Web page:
Mainland Sumo comes to Okinawa

相撲 sumo.

Okinawa has its own style of sumo, which is actually different from Japanese sumo. This post focuses on Japanese sumo. I should add a post for Okinawa-style sumo sometime.

This year, for the second time, the national sumo association is doing an exposition in Okinawa at the Convention Center in Ginowan. It was my first time to see mainland sumo in person, so it was pretty exciting. Obviously my experience is nothing like the real tournaments and arenas in the mainland, but it was fun nonetheless. I can’t talk much about rules or certain wrestlers, just my experience as a regular person watching sumo for the first time.

I purchased the tickets at FamilyMart in advance, like with any other concert, event, or sports ticket here in Okinawa. My husband also decided he wanted to get the pre-order omiyage set with the bento, cushion, and other goods. The tickets and omiyage set were not cheap, but I figure it might be the only chance we have to go to sumo, so might as well enjoy it to the fullest.

When we arrived on Saturday, all of the flags were lining the path and there were some food/drink and souvenir vendors outside. When we showed the tickets we got wristbands so we could leave and re-renter the venue; very convenient! Shoes were removed as soon as you stepped inside and put into a little bag. We also picked up our omiyage set just inside the door. Although the arena is small, it was filled with excitement.

We were escorted to our “box” which in this case was taped out on the floor; in a real arena it would be an actual tiered areas and separated from your neighbor by some bars. When I bought tickets, I bought the ペアマス Pair masu (mat), which is admission for 2 people where you sit in 1 “box” containing enough space for people to sit on cushions. Since we only got 1 omiyage set with 1 cushion, I brought along my zabuton 座布団 (Japanese flat seat cushion) that I purchased from the Daiso. You could purchase the souvenir sumo cushion for 1000yen at the venue, but I figure I saved myself 900yen.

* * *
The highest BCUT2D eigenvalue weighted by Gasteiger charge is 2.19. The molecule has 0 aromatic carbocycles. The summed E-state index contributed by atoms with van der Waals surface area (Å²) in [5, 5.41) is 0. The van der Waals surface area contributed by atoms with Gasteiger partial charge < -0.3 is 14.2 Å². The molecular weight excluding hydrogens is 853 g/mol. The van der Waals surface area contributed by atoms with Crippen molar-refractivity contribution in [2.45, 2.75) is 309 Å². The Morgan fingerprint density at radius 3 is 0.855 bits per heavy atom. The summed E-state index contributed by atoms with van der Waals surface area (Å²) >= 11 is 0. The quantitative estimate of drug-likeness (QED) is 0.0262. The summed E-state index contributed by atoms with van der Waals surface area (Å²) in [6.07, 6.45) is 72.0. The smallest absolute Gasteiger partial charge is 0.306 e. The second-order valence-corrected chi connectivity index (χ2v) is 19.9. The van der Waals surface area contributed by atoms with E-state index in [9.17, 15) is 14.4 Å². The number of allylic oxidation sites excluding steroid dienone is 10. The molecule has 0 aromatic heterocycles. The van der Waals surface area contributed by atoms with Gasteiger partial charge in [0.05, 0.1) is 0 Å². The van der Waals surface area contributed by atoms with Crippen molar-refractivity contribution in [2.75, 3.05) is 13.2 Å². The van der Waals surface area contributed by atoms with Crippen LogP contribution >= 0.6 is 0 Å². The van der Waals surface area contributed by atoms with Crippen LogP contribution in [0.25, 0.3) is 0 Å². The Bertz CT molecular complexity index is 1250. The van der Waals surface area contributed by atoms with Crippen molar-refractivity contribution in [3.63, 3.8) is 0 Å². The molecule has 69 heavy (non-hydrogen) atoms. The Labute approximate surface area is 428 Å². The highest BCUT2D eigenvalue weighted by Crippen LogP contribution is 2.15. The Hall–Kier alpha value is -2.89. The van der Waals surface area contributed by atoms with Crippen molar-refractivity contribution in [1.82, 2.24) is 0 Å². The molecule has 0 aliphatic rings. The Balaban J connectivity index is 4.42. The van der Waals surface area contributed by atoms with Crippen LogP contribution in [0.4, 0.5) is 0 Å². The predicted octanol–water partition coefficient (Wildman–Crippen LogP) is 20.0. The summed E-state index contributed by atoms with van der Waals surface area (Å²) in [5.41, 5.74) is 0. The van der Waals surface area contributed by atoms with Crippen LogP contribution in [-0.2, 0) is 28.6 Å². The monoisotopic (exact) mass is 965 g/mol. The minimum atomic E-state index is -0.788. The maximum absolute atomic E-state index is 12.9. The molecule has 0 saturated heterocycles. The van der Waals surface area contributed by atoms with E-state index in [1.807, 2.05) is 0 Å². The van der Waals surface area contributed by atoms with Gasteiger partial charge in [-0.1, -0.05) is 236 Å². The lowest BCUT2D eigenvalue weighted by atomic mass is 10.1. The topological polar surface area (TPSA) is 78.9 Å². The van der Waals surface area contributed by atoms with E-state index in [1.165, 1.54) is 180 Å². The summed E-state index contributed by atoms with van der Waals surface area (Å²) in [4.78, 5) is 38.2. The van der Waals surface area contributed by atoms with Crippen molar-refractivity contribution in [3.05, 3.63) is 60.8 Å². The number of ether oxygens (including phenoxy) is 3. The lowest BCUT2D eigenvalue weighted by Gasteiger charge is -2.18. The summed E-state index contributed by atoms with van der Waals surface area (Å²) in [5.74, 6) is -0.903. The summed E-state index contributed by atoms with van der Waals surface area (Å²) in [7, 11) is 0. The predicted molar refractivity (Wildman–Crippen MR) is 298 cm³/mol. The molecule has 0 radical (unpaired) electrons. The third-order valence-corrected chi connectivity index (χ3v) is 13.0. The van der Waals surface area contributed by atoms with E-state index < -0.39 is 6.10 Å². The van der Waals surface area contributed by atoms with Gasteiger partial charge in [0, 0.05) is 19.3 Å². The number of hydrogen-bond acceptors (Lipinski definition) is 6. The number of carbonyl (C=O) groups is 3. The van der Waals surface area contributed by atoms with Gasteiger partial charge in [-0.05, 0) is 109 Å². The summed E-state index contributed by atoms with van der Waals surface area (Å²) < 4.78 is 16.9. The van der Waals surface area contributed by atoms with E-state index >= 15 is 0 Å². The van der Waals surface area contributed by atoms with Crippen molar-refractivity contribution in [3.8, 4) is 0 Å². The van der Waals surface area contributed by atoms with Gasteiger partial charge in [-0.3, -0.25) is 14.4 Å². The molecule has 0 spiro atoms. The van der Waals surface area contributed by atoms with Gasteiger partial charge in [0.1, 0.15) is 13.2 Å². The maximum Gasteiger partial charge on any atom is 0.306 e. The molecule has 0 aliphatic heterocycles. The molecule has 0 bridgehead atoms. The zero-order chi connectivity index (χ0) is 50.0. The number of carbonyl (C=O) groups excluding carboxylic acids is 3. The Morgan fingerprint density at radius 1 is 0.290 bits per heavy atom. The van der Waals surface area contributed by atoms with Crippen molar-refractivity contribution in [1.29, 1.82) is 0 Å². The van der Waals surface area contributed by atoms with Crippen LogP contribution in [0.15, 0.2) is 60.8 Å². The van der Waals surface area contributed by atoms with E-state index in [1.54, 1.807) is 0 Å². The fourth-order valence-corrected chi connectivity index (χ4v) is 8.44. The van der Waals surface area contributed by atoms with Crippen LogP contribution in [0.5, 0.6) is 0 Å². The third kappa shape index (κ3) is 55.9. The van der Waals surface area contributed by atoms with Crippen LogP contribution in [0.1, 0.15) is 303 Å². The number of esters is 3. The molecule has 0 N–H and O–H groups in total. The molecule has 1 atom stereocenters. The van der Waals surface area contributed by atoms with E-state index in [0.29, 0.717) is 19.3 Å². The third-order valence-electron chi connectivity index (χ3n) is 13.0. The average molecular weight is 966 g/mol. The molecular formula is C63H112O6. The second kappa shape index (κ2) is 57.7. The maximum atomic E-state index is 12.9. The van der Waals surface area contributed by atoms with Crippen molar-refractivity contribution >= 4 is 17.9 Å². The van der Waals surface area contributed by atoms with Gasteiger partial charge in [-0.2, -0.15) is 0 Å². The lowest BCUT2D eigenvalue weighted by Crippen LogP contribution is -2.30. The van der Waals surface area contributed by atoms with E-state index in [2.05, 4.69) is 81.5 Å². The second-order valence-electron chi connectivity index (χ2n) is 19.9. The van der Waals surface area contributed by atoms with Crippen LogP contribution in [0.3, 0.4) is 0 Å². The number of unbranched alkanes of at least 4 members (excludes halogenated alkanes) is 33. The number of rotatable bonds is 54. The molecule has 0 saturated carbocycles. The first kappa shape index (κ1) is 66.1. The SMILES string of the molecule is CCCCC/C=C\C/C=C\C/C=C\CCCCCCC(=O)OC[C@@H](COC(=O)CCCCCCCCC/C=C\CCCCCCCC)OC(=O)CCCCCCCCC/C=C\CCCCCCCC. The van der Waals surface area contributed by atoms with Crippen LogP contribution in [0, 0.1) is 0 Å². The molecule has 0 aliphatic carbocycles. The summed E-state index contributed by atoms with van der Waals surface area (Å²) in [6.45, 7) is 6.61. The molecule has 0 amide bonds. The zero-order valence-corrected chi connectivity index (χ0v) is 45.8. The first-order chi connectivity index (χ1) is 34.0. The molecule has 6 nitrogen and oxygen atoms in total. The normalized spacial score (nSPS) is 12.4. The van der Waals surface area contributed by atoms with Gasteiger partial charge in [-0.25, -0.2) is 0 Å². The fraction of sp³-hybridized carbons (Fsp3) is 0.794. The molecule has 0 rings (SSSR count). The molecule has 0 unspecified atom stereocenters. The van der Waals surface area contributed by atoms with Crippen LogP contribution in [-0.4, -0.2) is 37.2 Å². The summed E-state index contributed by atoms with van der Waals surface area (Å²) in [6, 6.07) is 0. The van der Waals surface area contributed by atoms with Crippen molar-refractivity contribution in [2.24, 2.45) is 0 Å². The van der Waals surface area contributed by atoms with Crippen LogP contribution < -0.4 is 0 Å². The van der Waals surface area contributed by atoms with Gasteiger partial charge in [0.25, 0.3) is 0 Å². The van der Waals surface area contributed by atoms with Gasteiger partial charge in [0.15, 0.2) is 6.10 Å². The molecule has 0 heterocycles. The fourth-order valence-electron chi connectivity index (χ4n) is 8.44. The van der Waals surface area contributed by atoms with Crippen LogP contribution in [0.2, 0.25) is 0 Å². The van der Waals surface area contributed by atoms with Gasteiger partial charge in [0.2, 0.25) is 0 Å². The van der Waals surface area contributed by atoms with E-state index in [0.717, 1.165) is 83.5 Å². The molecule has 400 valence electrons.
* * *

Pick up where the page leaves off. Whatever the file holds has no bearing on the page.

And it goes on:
When we settled into our seats, we checked out the omiyage set お土産セット. It came with quite a bit; the sumo cushion, a calendar, 2 rice bowls, a souvenir poster of all the sumo wrestlers, a bottle of tea, and a deluxe bento all in a nice bag that could be reused. We removed the cushion and food/drink, then my husband ran the bag back to the car so it wouldn’t take up space in our box (because honestly, the boxes were not the big).

We did not arrive at opening time since there were several hours of practice and such going on; I just couldn’t imagine hanging out for a total of 7 hours. We arrived during the last portion of the practices, so it was closer to a total of 4.5 hours in the arena for us.

After the practices ended, the kids sumo started; this where the very small kids in training come out and play with the wrestlers. It is actually a bit hilarious. Next was some more practice, and then the shokkiri 初切 (comic sumo performance). They also brought out the guy that demonstrated how to tie the wrestler’s hair, and some of the wrestlers demonstrated how to tie the yokozuna’s belt.

Finally it was time for some of the ceremonial stuff; there were processions in, introduction of wrestlers, singing, drumming, etc. The yokozuna were brought in separately and postured for the audience.

The tournament now began; wrestlers came down the aisle, were introduced, threw salt, etc. The bouts were fairly short, though we did get quite a few exciting ones that lasted longer, much to the hoots and hollers of the audience. Some were pushed out of the ring, others tossed. One almost landed in the audience. At the end of each bout the referee recognized the winner. At the end of the tournament, the tournament winner performed a bow-twirling and afterwards was rewarded with cash, a barrel of nihonshu 日本酒 (Japanese sake), and a slab of pork.

The nice part about the set up in the arena is that you can get up and walk around, get refreshment, use the restroom, stretch your legs at pretty much any point. At any time, only about 60-70% of people were actually seated, and it was common to mill about.

photos on imgur link below:

Sumo 相撲